Activists predicted an eventual court victory, though there was no word from the Obama administration on whether it would ask a federal appeals court to stay Judge Hanen’s order or go ahead with a full appeal, which would take more time. White House press secretary Josh Earnest said that decision will be made in the next several days.

Mr. Obama’s amnesty would apply to more than 4 million illegal immigrants in two categories. Most of those who qualify are illegal immigrant parents of U.S. citizens or legal permanent residents, and a much smaller number are Dreamers, or illegal immigrants who were brought to the U.S. as children. Mr. Obama created a deportation amnesty for Dreamers in 2012 but expanded it in November.

Judge Hanen ruled, in a lawsuit brought by Texas and 25 other states, that the amnesty for parents and the expanded amnesty for Dreamers was illegal because the president didn’t follow a law requiring him to solicit public comment before making a major policy change. Judge Hanen said Mr. Obama was not using its powers of “discretion,” as the administration claimed, but rather writing laws himself “from scratch.”

The judge said he stopped at the point where Mr. Obama’s actions violated the law, and he never had to decide whether the moves also violated the Constitution.

Rep. Steve King, an Iowa Republican fighting the president’s actions, said Judge Hanen’s ruling strengthens the Republican argument against providing funds for the Homeland Security Department.

“Now it becomes even more clear that the Senate Democrats who are trying to block this by protecting the president — they’re the ones who are saying they’re not interested at all in their oath to defend the Constitution,” Mr. King said.

Congress is on a weeklong recess from Washington with a Feb. 27 deadline looming to fund the Homeland Security Department for the fiscal year. Democrats had said they hoped Republicans would hear from worried constituents and retreat from their demand that the funding be coupled with language halting the president’s 2012 and 2014 amnesties.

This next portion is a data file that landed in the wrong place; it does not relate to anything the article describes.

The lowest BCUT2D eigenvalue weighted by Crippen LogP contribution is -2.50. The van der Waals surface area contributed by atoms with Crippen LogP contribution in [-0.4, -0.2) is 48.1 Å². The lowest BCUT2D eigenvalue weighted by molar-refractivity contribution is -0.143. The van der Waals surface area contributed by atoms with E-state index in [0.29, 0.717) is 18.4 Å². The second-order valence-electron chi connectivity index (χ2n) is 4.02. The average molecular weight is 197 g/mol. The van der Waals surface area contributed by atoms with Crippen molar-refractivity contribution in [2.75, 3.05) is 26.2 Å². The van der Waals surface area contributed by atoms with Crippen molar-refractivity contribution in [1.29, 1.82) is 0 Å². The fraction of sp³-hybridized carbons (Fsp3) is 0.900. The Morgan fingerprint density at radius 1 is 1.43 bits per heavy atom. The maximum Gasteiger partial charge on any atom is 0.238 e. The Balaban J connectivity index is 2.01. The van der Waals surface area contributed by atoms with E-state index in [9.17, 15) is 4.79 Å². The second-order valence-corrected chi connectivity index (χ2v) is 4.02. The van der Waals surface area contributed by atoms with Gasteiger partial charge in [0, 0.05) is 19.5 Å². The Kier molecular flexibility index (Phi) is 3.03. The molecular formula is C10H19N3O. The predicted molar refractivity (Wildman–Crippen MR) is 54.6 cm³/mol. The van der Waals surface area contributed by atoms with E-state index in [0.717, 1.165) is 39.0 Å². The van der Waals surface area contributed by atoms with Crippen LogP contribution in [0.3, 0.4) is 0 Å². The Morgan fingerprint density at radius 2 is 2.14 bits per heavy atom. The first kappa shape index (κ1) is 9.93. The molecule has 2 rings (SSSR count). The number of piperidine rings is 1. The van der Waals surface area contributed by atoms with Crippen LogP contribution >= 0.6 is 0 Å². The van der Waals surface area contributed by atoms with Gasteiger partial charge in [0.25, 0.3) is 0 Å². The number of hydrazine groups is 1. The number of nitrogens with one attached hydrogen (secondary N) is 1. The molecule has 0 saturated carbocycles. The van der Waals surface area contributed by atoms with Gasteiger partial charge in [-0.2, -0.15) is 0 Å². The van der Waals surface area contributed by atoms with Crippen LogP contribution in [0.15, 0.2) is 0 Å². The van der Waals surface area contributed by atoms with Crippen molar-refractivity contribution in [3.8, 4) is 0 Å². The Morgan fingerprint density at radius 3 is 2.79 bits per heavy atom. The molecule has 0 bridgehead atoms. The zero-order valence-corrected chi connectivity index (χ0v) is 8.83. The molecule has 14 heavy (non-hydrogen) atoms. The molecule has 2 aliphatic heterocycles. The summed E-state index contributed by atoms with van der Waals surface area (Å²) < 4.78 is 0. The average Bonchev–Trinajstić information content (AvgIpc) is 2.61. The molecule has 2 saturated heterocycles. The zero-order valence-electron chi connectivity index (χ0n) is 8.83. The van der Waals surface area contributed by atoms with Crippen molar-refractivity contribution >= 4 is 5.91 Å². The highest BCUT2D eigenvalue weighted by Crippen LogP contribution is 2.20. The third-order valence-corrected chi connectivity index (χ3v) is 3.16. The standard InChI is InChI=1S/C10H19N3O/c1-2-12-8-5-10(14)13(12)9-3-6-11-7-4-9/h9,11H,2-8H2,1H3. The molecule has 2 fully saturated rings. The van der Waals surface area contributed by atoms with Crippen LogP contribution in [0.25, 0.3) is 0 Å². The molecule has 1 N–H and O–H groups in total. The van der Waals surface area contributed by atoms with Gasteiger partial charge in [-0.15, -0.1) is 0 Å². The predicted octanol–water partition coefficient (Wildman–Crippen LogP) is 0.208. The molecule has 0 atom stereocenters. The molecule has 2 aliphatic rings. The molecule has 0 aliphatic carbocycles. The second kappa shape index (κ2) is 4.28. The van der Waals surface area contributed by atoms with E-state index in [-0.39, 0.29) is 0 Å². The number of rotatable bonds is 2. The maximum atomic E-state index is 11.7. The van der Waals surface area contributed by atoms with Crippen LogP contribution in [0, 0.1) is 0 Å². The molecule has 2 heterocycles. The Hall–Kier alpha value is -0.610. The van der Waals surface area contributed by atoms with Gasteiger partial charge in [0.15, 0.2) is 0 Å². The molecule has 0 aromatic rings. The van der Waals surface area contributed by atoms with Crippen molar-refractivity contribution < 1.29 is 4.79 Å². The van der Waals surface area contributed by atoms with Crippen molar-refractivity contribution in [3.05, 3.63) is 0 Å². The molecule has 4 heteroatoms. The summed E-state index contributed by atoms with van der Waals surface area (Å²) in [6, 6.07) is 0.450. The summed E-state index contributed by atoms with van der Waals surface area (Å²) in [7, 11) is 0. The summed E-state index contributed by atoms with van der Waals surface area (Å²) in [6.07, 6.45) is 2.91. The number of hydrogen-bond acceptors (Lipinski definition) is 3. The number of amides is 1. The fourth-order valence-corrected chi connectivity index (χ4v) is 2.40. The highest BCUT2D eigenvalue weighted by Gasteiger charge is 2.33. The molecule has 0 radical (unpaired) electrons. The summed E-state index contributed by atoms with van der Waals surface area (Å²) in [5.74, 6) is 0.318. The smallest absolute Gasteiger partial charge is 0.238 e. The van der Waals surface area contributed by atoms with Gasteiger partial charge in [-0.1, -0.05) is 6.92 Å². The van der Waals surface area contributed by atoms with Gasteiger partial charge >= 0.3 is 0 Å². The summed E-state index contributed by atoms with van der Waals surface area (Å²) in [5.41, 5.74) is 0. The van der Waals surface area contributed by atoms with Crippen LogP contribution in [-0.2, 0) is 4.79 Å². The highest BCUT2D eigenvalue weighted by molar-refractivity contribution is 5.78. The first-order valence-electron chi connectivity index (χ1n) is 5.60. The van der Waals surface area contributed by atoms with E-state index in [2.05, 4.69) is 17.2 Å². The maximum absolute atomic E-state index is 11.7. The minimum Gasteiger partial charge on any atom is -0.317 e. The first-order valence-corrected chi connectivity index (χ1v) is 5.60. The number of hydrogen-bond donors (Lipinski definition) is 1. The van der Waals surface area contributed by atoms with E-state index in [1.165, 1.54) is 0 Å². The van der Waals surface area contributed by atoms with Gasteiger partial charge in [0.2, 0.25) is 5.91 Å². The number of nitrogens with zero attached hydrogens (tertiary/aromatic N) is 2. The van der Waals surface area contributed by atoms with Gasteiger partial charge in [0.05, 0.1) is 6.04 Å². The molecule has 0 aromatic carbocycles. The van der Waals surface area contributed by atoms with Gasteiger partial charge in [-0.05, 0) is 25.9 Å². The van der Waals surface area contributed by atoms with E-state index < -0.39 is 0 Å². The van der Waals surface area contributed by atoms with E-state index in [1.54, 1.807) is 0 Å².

But Mr. King said what he has heard back home supports the Republicans’ position, and Judge Hanen’s ruling will strengthen their resolve even more. He said Mr. Obama’s decision to follow the judge’s ruling was “a milestone” moment that further undercuts Democrats’ objections.

Mr. Obama, though, has promised to veto the spending bill if it halts his immigration actions, and the White House remained firm in its stance Wednesday. White House spokesman Josh Earnest also said the Homeland Security Department is pressing ahead with preparations despite the court order.

Those preparations include hiring 1,000 employees and contractors to process the illegal immigrant parents’ applications at a facility in Crystal City, Virginia. Congress has not appropriated money for the amnesty, but the administration argues that the agency running the program, U.S. Citizenship and Immigration Services, is funded by fees from applications, which means it has its own money.

The agency had been counting on fees from the amnesty applications to help recoup money already spent, but with those applications on hold it’s unclear what the administration will do.

Judicial Watch, a conservative public interest legal group, asked Congress last week to order an investigation into those preparations, arguing that if Congress hasn’t approved money for the amnesties the administration could be violating another federal law that specifically prohibits spending when Capitol Hill hasn’t given its OK.